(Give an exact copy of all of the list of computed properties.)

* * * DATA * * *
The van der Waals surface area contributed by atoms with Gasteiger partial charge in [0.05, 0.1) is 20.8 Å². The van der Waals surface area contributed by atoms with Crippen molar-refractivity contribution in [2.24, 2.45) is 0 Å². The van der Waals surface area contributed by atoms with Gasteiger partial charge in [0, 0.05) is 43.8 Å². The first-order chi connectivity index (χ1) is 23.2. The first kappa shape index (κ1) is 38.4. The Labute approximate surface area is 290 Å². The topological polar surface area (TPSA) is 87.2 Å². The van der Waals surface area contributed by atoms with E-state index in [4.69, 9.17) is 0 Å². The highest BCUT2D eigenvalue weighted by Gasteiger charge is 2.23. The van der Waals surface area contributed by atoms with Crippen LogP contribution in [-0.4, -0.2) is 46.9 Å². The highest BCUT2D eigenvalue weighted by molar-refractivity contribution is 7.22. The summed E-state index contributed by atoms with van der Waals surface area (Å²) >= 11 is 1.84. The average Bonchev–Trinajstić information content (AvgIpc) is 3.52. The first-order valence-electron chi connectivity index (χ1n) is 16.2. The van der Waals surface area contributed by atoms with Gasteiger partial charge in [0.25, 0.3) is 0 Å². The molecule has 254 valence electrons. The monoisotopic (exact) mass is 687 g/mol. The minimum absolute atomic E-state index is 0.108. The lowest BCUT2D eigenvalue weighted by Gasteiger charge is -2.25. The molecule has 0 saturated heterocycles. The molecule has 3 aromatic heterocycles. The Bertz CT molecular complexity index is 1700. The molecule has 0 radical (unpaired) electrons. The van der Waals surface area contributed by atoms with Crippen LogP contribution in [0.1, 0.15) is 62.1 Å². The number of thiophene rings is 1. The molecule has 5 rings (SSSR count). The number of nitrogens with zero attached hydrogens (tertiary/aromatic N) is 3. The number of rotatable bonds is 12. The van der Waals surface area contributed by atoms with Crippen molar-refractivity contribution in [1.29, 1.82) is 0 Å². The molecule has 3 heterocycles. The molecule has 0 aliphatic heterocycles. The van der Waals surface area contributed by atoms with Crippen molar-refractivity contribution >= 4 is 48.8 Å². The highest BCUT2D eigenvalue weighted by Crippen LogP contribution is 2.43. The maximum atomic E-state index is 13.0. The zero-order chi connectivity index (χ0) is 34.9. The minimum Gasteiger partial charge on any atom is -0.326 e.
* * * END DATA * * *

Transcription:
The van der Waals surface area contributed by atoms with Gasteiger partial charge in [0.05, 0.1) is 20.8 Å². The van der Waals surface area contributed by atoms with Crippen molar-refractivity contribution in [2.24, 2.45) is 0 Å². The van der Waals surface area contributed by atoms with Gasteiger partial charge in [0, 0.05) is 43.8 Å². The first-order chi connectivity index (χ1) is 23.2. The first kappa shape index (κ1) is 38.4. The Labute approximate surface area is 290 Å². The topological polar surface area (TPSA) is 87.2 Å². The van der Waals surface area contributed by atoms with E-state index in [4.69, 9.17) is 0 Å². The highest BCUT2D eigenvalue weighted by Gasteiger charge is 2.23. The van der Waals surface area contributed by atoms with Crippen LogP contribution in [-0.4, -0.2) is 46.9 Å². The highest BCUT2D eigenvalue weighted by molar-refractivity contribution is 7.22. The summed E-state index contributed by atoms with van der Waals surface area (Å²) >= 11 is 1.84. The average Bonchev–Trinajstić information content (AvgIpc) is 3.52. The first-order valence-electron chi connectivity index (χ1n) is 16.2. The van der Waals surface area contributed by atoms with Gasteiger partial charge in [0.25, 0.3) is 0 Å². The molecule has 254 valence electrons. The monoisotopic (exact) mass is 687 g/mol. The minimum absolute atomic E-state index is 0.108. The lowest BCUT2D eigenvalue weighted by Gasteiger charge is -2.25. The molecule has 0 saturated heterocycles. The molecule has 3 aromatic heterocycles. The Bertz CT molecular complexity index is 1700. The molecule has 0 radical (unpaired) electrons. The van der Waals surface area contributed by atoms with Crippen LogP contribution in [0.1, 0.15) is 62.1 Å². The number of thiophene rings is 1. The molecule has 5 rings (SSSR count). The number of nitrogens with zero attached hydrogens (tertiary/aromatic N) is 3. The number of rotatable bonds is 12. The van der Waals surface area contributed by atoms with Crippen molar-refractivity contribution in [1.29, 1.82) is 0 Å². The molecule has 3 heterocycles. The molecule has 0 aliphatic heterocycles. The van der Waals surface area contributed by atoms with Crippen molar-refractivity contribution >= 4 is 48.8 Å². The highest BCUT2D eigenvalue weighted by Crippen LogP contribution is 2.43. The maximum atomic E-state index is 13.0. The zero-order chi connectivity index (χ0) is 34.9. The minimum Gasteiger partial charge on any atom is -0.326 e.